The increase in yields in 2013 contributed to underperformance of emerging market assets, reflecting a vicious circle of capital outflows, tighter domestic monetary conditions and economic weakness. The E7 grouping, however, is leading the current growth upswing and narrow money trends are much stronger than in 2013, both in absolute terms and relative to the G7 – fourth chart. Another contrast is that commodity prices were soft in 2013 but are now strengthening, implying an income gain for some emerging economies.
Some commentary has suggested that rising US long-term yields and associated US dollar strength are squeezing global liquidity, threatening economic prospects. A steepening yield curve, however, normally signals an improving economic outlook and is particularly noteworthy when accompanied by strong monetary expansion. The slope of the yield curve is a component of several of the OECD’s country leading indicators, including the US, Japan and Germany. The recent steepening, therefore, may sustain the upswing in the global leading indicator tracked here.
The ratio of the MSCI World cyclical sectors index to the counterpart defensive sectors index has risen by 16% from a low reached in early July after the Brexit referendum, a larger gain than during the last global economic acceleration in 2012-13 – fifth chart. The fall into the July low, however, arguably partly reflected a false assessment of the implications of the UK vote, while the global growth / inflation outlook is judged here to be stronger now than in 2012-13. The cyclical / defensive relative rose by 45% during the 2009-11 economic upswing.
Global monetary growth remained strong in September, suggesting that the current upswing in economic momentum will be sustained through mid-2017 (at least), based on the historical average nine-month lead from money to output.
Annual growth of narrow money in the G7 major economies and seven large emerging economies (the “E7”) rose to 11.7% in September, the fastest since 2009 (slightly exceeding a 2011 peak of 11.6%). Broad money growth firmed to 7.5%, the fastest since 2013 – see first chart.
The forecasting approach here emphasises the six-month growth rate of real (i.e. consumer price-adjusted) narrow money. This edged down in September from August’s seven-year high, reflecting both a decline in nominal expansion and higher inflation. There was a similar downtick in six-month real broad money growth – second chart.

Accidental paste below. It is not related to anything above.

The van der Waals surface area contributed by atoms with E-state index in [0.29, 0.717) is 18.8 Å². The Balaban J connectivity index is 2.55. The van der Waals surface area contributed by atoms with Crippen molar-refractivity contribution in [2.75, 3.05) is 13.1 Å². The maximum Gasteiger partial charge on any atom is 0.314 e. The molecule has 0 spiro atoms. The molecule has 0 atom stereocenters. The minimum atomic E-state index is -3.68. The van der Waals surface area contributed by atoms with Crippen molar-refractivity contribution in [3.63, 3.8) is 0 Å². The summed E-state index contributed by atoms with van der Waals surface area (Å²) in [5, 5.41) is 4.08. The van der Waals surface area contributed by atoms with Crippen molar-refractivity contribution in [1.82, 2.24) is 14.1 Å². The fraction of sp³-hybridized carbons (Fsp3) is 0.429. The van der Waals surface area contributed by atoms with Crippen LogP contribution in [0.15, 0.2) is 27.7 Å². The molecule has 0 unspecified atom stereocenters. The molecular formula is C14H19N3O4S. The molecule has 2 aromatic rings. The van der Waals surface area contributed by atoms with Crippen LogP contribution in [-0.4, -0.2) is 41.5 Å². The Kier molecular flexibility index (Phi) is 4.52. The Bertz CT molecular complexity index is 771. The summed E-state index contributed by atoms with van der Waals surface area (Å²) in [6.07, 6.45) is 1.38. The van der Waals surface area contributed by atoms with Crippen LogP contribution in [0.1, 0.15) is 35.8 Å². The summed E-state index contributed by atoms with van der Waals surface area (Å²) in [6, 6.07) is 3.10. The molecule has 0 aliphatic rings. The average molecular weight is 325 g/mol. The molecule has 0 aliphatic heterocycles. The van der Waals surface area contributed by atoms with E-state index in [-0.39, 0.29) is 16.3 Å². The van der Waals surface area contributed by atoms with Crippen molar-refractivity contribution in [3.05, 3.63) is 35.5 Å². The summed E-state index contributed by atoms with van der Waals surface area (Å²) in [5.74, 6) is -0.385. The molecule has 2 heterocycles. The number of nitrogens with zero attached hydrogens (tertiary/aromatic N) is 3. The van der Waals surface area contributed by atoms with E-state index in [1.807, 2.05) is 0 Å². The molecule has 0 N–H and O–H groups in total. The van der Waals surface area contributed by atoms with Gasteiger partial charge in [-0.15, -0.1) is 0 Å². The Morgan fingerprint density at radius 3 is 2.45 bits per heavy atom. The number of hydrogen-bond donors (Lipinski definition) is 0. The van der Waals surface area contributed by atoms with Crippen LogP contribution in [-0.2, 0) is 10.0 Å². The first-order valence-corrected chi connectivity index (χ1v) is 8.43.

The third and fourth charts show adjusted real narrow money growth measures. The red line applies the historical average nine-month lead from real money to output and also adjusts for a long-run downward trend in the rate of change of narrow money velocity. The green line additionally incorporates the slope of the G7 government yield curve, which has also performed impressively as a leading indicator historically (but may be less reliable now because of central bank manipulation of bond markets). As the fourth chart shows, current G7 plus E7 industrial output growth is broadly in line with the “forecasts”, which are signalling a further pick-up in momentum through spring 2017.
The small decline in G7 plus E7 six-month real narrow money growth in September reflected a fall in the G7 component, which is nonetheless much stronger than a year ago. E7 real money growth, by contrast, rose to a new six-year high – fifth chart.
Six-month real narrow money growth rates are similar across the major developed economies. Japan remains at the top, consistent with recent equity market outperformance, with the UK in the middle, arguing against the consensus view that UK GDP growth will be below the G7 average in 2017 – sixth chart.
In the E7, Indian real narrow money growth has surged to match Chinese buoyancy. Brazilian weakness is abating but a renewed contraction in Russia suggests that recovery hopes will be disappointed – seventh chart.
The UK economic outlook was uncertain in the wake of the Brexit vote. The provisional assessment here was that the economy would slow significantly but that official / consensus forecasts of stagnation or recession would be proved wrong. This assessment, however, was subject to revision depending on post-referendum monetary trends.